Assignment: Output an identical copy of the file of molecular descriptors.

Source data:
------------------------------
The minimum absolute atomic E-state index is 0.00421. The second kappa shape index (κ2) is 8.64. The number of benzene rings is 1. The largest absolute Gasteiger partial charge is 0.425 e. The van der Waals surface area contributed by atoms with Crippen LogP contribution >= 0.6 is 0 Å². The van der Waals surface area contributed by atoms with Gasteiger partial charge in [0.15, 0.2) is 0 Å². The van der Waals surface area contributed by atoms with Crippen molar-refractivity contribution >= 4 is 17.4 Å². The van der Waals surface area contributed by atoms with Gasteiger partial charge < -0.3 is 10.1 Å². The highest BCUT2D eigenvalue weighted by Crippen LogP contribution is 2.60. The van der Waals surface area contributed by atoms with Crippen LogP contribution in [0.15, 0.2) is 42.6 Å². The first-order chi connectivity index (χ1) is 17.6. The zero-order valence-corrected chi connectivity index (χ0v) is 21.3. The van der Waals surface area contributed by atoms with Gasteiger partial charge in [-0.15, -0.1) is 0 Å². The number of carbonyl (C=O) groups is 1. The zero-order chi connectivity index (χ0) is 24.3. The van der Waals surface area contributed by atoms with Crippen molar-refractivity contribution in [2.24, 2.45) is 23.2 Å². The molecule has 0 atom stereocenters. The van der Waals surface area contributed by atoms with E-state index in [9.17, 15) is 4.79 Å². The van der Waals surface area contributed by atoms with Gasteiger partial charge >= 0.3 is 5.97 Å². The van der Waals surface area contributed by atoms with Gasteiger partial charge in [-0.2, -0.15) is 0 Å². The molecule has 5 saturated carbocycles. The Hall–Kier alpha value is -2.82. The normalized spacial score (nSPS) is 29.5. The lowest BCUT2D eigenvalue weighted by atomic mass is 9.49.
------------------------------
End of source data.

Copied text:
The minimum absolute atomic E-state index is 0.00421. The second kappa shape index (κ2) is 8.64. The number of benzene rings is 1. The largest absolute Gasteiger partial charge is 0.425 e. The van der Waals surface area contributed by atoms with Crippen LogP contribution >= 0.6 is 0 Å². The van der Waals surface area contributed by atoms with Gasteiger partial charge in [0.15, 0.2) is 0 Å². The van der Waals surface area contributed by atoms with Crippen molar-refractivity contribution >= 4 is 17.4 Å². The van der Waals surface area contributed by atoms with Gasteiger partial charge < -0.3 is 10.1 Å². The highest BCUT2D eigenvalue weighted by Crippen LogP contribution is 2.60. The van der Waals surface area contributed by atoms with Crippen LogP contribution in [0.15, 0.2) is 42.6 Å². The first-order chi connectivity index (χ1) is 17.6. The zero-order valence-corrected chi connectivity index (χ0v) is 21.3. The van der Waals surface area contributed by atoms with Gasteiger partial charge in [-0.15, -0.1) is 0 Å². The number of carbonyl (C=O) groups is 1. The zero-order chi connectivity index (χ0) is 24.3. The van der Waals surface area contributed by atoms with Crippen molar-refractivity contribution in [2.24, 2.45) is 23.2 Å². The molecule has 0 atom stereocenters. The van der Waals surface area contributed by atoms with E-state index in [9.17, 15) is 4.79 Å². The van der Waals surface area contributed by atoms with Gasteiger partial charge >= 0.3 is 5.97 Å². The van der Waals surface area contributed by atoms with Gasteiger partial charge in [-0.2, -0.15) is 0 Å². The molecule has 5 saturated carbocycles. The Hall–Kier alpha value is -2.82. The normalized spacial score (nSPS) is 29.5. The lowest BCUT2D eigenvalue weighted by atomic mass is 9.49.